featured-healthIssue 24

Heroes of the Trauma Bay

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By Noel Daniel

A young college student visiting Philadelphia thinks he’s about to have the night of his life. He climbs a wire fence on the way to a college party and the unexpected happens: he injures a major blood vessel in his leg. He’s bleeding extensively and is transported immediately into the trauma bay where Jihan Hegazy is working.

“We were able to stop the bleeding and repair the vessels, so that we not only saved his life but also his leg,” said Hegazy. “His mother emailed me for several years after his injury with photos of him running marathons and eventually walking down the aisle at his own wedding.”

And this is just the tip of the iceberg for a working trauma surgeon. Doctors Medical Center’s trauma team includes doctors Kathleen Eve, Jihan Hegazy, Niamh Seavy, Gina Quaid, and Rohini Bogineni—and it’s a team that can’t imagine life any other way.

“I work with great surgeons,” said Dr. Quaid. “I think we have something very special and hard to find. I am so proud of our group.”

And it’s hard not to be proud. To be a trauma surgeon, you have to do four years of college, four years of medical school, and five years of residency. One can also choose to be trained extra in trauma for another one to two years for additional certification.

Each doctor has a varied, amazing story of their own—like Dr. Eve, who went to medical school with a very famous trauma surgeon, Red Duke, MD. He had his own TV show about the ER and Trauma and was a resident the day President Kennedy came in after being shot. Or Dr. Quaid, who was inspired to become a trauma surgeon after breaking her pelvis when she was hit by a car. Quaid was examined without any pain medication, and she—determined to change that practice—became the doctor she is today.

“I get to meet really awesome people,” said Quaid. “I get to hear their stories and hopefully help them in a moment in time of their life. I also work with amazing doctors and nurses to help care for patients. I can’t even imagine a life without this work. I probably would have been a bartender, mechanic, or hair stylist if I didn’t love doing this.”

Hegazy also can’t imagine a life without medicine—it’s a field she was always interested in.

“As a child, I had the pleasure of seeing how a physician’s knowledge and caring can impact a family when my grandparents needed a doctor,” said Hegazy. “Surgery is the epitome of medicine in that you can diagnose the problem and intervene to potentially eradicate it.”

But there are worlds of difference between being a general practitioner and a position as urgent as a trauma surgeon.

“When we are on call, we cover general surgery and trauma for Doctor’s Medical Center,” said Quaid. “It can be as easy as a small laceration and as tough as a multiple gunshot victim that needs an operation and massive resuscitation.”

It is a very stressful job and it involves a lot of nights and weekends away from family and friends. Seavy stresses that trauma can impact any of us at any time, so it’s important that the trauma bay is on high alert. Trauma is the highest killer of children, teens, and young adults: minutes matter after an accident. A patient can’t afford any delays in time to care after a serious injury. It is therefore crucial that a state of the art trauma center be available in the city for our family, friends, and community.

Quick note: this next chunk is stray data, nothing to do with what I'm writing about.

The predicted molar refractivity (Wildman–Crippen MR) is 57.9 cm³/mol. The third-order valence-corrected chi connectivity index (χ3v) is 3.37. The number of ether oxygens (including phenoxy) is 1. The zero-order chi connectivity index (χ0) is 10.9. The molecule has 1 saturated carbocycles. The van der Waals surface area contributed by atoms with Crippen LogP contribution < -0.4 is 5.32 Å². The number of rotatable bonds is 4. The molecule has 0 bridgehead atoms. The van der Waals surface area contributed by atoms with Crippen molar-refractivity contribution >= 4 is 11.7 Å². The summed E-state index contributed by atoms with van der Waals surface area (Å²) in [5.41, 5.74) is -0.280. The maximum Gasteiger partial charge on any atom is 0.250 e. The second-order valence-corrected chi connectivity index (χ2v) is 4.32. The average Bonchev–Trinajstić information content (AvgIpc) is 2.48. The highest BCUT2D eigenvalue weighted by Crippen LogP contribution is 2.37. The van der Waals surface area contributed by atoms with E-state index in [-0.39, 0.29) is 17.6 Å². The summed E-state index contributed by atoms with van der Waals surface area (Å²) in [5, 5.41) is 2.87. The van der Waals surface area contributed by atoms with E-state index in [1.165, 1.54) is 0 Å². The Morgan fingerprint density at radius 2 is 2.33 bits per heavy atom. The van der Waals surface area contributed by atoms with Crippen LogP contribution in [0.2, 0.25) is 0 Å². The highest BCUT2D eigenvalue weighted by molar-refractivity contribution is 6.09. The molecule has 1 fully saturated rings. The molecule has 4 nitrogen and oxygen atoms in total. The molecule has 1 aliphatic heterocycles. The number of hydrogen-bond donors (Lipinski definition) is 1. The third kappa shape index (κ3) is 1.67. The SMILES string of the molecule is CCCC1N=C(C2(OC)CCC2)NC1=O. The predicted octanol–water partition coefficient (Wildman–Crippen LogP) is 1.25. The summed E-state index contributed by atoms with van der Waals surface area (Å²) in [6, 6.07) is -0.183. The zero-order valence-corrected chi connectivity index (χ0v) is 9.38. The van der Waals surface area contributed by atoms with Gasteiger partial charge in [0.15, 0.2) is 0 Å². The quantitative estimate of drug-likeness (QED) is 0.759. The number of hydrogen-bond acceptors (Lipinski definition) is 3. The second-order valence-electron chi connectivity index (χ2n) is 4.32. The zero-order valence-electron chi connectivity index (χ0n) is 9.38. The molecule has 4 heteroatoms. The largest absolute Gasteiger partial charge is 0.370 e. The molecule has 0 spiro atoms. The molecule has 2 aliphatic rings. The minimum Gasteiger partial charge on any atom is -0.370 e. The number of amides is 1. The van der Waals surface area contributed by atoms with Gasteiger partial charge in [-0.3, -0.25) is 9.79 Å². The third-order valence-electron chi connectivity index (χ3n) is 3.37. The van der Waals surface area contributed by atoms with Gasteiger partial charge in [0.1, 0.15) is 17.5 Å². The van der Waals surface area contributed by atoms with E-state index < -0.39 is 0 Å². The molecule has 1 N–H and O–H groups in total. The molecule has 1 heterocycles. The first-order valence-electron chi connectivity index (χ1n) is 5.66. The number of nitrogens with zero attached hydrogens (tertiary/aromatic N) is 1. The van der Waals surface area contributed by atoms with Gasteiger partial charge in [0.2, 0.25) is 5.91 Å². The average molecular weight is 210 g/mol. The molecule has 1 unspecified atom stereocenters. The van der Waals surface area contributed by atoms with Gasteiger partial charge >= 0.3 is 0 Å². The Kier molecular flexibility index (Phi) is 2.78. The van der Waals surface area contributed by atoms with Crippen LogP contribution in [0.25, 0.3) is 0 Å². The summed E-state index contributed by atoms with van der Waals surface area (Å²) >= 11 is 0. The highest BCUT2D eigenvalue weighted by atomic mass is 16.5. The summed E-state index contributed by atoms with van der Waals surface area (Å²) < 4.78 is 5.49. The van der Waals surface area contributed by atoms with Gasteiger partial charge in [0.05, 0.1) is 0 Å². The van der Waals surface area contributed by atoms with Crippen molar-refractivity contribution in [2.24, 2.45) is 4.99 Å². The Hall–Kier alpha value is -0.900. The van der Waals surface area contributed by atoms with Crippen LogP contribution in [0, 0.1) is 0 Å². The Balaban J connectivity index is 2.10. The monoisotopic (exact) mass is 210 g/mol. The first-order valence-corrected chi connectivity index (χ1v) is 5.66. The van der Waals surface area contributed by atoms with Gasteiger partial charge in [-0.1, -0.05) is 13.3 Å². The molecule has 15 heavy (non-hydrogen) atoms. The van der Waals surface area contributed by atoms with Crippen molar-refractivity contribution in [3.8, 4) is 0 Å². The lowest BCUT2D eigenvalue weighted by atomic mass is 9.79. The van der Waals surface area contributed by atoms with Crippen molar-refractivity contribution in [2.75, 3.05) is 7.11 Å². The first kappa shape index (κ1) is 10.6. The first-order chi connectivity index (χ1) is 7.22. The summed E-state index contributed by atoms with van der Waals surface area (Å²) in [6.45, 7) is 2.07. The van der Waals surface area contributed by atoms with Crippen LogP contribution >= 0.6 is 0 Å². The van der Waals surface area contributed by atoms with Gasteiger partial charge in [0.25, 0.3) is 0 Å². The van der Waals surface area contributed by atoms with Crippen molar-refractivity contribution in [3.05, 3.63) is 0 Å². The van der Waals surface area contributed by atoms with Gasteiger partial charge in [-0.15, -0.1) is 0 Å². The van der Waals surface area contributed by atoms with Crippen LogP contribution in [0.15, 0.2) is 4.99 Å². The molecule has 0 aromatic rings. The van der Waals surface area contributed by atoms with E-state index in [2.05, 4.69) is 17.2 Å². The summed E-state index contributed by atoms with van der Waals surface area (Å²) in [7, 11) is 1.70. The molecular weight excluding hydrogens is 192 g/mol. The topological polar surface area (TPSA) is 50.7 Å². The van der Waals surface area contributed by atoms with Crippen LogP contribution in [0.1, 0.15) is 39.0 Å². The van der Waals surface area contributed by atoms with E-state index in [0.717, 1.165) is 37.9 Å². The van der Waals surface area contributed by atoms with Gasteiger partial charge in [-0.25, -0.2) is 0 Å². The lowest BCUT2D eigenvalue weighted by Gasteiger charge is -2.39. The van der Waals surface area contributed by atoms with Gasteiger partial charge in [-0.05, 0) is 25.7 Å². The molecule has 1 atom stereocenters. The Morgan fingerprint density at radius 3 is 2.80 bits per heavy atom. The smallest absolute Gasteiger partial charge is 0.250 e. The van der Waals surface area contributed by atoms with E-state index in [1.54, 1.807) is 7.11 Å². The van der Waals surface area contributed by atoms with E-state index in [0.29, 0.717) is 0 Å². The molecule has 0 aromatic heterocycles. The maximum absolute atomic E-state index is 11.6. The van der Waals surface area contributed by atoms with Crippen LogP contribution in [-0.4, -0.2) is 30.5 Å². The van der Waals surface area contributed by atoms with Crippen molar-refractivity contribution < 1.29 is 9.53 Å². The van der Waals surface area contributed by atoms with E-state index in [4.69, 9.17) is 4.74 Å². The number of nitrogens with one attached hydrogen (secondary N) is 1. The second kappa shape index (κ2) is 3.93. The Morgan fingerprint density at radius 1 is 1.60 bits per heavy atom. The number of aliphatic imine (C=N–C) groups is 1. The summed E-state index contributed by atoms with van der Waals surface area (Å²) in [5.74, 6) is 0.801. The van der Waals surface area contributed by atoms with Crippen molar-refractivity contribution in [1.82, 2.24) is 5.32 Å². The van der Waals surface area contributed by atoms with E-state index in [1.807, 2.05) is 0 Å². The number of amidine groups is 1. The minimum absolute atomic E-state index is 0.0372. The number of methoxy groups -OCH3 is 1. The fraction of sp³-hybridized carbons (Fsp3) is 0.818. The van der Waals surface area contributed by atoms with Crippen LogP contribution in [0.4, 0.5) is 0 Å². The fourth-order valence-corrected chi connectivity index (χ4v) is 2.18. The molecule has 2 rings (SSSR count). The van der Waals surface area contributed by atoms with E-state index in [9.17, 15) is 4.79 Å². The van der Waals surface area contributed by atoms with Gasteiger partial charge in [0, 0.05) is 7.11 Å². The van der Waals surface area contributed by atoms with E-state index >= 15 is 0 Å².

Dr. Quaid even mentioned the inevitable: that, if nothing else can be done, then it is still so very important that one has an honorable death. Very bad things happen to bodies sometimes, but a skilled trauma surgeon can at least give the patient a peaceful death. They can also save lives with organ donation.

“It is a way that a life that is gone can continue to give life to others,” said Dr. Quaid. “As a trauma surgeon, I am always trying to find that silver lining in a very bad situation.”

Thankfully, trauma shifts aren’t solely traumatic— DMC’s trauma surgeons are also general surgeons, so their non-trauma work day involves seeing patients in the office and doing scheduled elective surgeries. They work in shifts as for who gets to be on trauma call.

In the ER, along with the ER doctor and nurses, they do whatever it takes to resuscitate the patient. This may involve putting in large IV lines, intubating the patient, giving blood transfusions, or stopping any obvious bleeding. They do everything they can to save a life.

“We are people too,” said Dr. Quaid. “We have feelings and want the best for our patients. We are portrayed like money grubbing, arrogant doctors who don’t care about our patients. That is just not true. We care very deeply, and bad outcomes affect us as well. We work very hard to save lives and sometimes at the expense of our own.”

And just as Quaid found her silver lining, Dr. Seavy has one of her own: one that’s very personal to her.

“I think having a child finally cemented my desire to be a trauma surgeon,” said Dr. Seavy. “I realized that I wanted Modesto to be a safe place for him to grow up, but that if anything bad happened, there would always be a team to care for him at DMC. He is all grown up now, but I want us to be there for everyone else’s loved ones.”

And when it comes down to the immeasurable importance of their job, Dr. Hegazy doesn’t regret the path she chose.

“The ability to take care of people in some of the most difficult times in their lives is truly an honor and a privilege.”

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